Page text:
Antipathy to his family or some member of his family.

Or, he may have the affection fairly intact, but no intelligence, and does all sorts of strange things.

He is full of fear.

Weary of life; hopelessness, anxiety. The world is black.

“Fear that something sad or terrible will happen. Fears that she will. lose her reason, or that people will observe her confusion of mind.”

“Fear of death; of consumption; of misfortune; of being alone.”

Fear abounds, especially when the voluntary system is disturbed. She is startled at every noise. He can’t sleep sq that the body rests or the mind rests. He is disturbed in his sleep with horrible dreams. His sleep is a restless one.

“Great anxiety and oppression. Restlessness and palpitation. Despairing; hopeless.”

These symptoms have to be coupled and connected with that leucophlegmatic, pale, flabby, sickly individual.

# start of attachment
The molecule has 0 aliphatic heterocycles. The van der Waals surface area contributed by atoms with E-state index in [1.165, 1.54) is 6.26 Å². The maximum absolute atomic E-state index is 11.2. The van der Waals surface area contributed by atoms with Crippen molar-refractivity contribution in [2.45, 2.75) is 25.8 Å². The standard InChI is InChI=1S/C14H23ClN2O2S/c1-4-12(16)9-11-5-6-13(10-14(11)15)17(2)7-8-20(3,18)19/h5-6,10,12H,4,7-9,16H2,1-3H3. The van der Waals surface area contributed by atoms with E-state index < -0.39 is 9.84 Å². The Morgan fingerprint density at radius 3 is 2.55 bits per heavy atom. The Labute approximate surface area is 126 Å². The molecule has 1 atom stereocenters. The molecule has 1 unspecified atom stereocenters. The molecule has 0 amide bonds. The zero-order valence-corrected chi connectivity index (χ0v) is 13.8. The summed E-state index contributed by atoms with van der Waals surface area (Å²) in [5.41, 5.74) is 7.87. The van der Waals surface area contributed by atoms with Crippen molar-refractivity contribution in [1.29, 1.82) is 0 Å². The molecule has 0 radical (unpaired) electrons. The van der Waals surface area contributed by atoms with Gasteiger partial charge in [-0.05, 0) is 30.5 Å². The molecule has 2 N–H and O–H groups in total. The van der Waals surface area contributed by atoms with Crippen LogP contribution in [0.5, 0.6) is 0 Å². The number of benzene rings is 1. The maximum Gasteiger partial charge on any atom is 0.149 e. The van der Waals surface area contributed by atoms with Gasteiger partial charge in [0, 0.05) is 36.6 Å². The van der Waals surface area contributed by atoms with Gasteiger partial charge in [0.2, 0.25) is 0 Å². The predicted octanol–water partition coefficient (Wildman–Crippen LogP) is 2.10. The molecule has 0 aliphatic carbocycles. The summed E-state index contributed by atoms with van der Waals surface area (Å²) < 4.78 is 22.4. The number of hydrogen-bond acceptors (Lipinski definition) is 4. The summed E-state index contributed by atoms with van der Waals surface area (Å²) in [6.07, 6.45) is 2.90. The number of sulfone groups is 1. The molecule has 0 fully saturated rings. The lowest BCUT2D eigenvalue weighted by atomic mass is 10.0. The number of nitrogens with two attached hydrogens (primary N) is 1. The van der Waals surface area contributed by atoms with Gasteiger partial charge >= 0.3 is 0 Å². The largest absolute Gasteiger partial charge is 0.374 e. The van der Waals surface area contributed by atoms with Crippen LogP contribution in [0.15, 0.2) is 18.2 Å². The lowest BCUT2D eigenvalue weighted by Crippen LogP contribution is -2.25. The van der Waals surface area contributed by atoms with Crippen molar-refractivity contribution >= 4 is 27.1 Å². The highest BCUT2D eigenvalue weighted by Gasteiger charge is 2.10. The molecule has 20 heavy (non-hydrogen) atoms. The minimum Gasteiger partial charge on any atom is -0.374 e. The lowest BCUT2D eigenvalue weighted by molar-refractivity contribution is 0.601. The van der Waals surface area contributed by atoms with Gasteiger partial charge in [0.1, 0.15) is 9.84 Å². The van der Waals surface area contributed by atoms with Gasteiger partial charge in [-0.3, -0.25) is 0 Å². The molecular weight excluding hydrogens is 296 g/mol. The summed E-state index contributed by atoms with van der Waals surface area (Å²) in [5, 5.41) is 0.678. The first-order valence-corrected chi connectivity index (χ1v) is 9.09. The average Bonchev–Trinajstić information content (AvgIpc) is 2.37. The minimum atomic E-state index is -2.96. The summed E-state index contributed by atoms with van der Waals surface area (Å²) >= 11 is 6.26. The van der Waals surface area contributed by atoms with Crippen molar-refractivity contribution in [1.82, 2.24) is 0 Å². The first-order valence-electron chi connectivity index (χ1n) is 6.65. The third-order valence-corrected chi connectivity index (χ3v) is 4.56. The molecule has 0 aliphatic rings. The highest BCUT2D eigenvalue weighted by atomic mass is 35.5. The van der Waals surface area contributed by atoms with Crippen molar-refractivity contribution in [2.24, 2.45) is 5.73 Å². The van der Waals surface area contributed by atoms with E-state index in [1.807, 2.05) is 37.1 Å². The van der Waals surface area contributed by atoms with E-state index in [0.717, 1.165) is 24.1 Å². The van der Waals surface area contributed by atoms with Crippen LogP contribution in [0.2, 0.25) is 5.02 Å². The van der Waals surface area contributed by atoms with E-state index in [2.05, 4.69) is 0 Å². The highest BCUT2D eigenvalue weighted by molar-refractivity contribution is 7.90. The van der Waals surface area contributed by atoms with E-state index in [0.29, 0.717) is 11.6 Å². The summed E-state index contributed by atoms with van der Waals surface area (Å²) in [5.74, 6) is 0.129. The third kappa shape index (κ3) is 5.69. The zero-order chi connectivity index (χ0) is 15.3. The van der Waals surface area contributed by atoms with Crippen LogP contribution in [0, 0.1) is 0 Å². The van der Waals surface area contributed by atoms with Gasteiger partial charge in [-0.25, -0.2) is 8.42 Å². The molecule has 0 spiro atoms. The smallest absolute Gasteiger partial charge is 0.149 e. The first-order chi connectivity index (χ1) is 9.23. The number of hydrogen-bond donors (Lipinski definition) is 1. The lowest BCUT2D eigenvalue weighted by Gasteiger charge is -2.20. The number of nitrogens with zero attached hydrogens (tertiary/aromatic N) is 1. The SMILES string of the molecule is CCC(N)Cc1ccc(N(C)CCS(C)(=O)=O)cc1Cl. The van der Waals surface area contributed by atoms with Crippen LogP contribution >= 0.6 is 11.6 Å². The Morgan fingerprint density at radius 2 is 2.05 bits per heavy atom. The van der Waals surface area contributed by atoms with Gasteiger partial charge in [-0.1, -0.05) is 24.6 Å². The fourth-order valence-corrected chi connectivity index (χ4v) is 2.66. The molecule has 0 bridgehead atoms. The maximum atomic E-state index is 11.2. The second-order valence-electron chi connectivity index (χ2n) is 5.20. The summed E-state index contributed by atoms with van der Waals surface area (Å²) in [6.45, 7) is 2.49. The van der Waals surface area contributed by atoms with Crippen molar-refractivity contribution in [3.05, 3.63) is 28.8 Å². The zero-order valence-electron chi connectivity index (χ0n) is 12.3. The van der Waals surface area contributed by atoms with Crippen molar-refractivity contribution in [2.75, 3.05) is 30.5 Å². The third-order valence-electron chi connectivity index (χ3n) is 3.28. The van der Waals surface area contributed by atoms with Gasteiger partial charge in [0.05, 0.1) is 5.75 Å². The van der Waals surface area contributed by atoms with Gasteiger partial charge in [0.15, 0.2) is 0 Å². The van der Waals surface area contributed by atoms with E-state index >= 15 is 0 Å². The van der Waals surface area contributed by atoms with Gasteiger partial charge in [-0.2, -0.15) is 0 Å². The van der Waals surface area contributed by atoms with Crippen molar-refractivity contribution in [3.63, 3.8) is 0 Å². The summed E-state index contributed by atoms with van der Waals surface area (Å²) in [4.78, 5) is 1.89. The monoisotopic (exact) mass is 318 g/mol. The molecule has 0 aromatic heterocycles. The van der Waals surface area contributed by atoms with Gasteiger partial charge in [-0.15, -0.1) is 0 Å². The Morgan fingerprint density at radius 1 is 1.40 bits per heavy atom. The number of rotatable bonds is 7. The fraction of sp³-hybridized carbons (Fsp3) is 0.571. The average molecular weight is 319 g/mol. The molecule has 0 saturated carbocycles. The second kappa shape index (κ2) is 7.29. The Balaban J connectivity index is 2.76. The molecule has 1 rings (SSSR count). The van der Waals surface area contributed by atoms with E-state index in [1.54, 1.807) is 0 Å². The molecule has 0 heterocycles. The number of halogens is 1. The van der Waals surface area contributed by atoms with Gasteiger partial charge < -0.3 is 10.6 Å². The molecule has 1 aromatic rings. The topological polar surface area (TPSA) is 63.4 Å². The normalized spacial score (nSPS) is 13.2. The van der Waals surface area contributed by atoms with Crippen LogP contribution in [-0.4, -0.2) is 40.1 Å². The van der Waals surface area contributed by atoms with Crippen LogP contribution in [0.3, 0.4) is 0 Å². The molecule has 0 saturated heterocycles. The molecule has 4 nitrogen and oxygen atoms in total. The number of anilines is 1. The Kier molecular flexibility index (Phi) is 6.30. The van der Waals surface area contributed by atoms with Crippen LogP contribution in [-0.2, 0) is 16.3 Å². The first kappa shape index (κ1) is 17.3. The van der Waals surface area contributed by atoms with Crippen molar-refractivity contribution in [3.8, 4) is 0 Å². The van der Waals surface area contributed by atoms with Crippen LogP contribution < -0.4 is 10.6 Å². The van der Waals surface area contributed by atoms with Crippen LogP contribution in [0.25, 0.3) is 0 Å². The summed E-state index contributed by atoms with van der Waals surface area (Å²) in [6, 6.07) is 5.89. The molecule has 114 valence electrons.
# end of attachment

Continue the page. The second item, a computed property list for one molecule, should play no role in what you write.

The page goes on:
“Child cross and fretful. Easily frightened.”

Many complaints after exertion of the mind. Many complaint after excitement, chagrin or fright.

He is so weak in his circulation, so much disturbed in the heart, it palpitates from every excitement. He is out of breath from every physical exertion; and these take part so much in the circulation of blood in the body, have so much to do with circulation of blood in the brain, have so much to do with the intellect, with the sensorium, that we see at once vertigo on almost all occasions, intermingled with all sorts of symptoms.

Fear, anxiety, and vertigo. If his. emotions stir him up he becomes dizzy. From going upstairs the blood mounts to the head, and he becomes dizzy. Confusion of mind and vertigo from mental exertion. If he becomes shocked, or has bad news, or has any mental excitement or chagrin, this vertigo will come out.

Confusion of mind, determination of blood to the head, cold extremities, covered with sweat, with vertigo.

“Vertigo, when climbing into high places;”

that is the effort of going up. The blood rushes to the head and he becomes dizzy.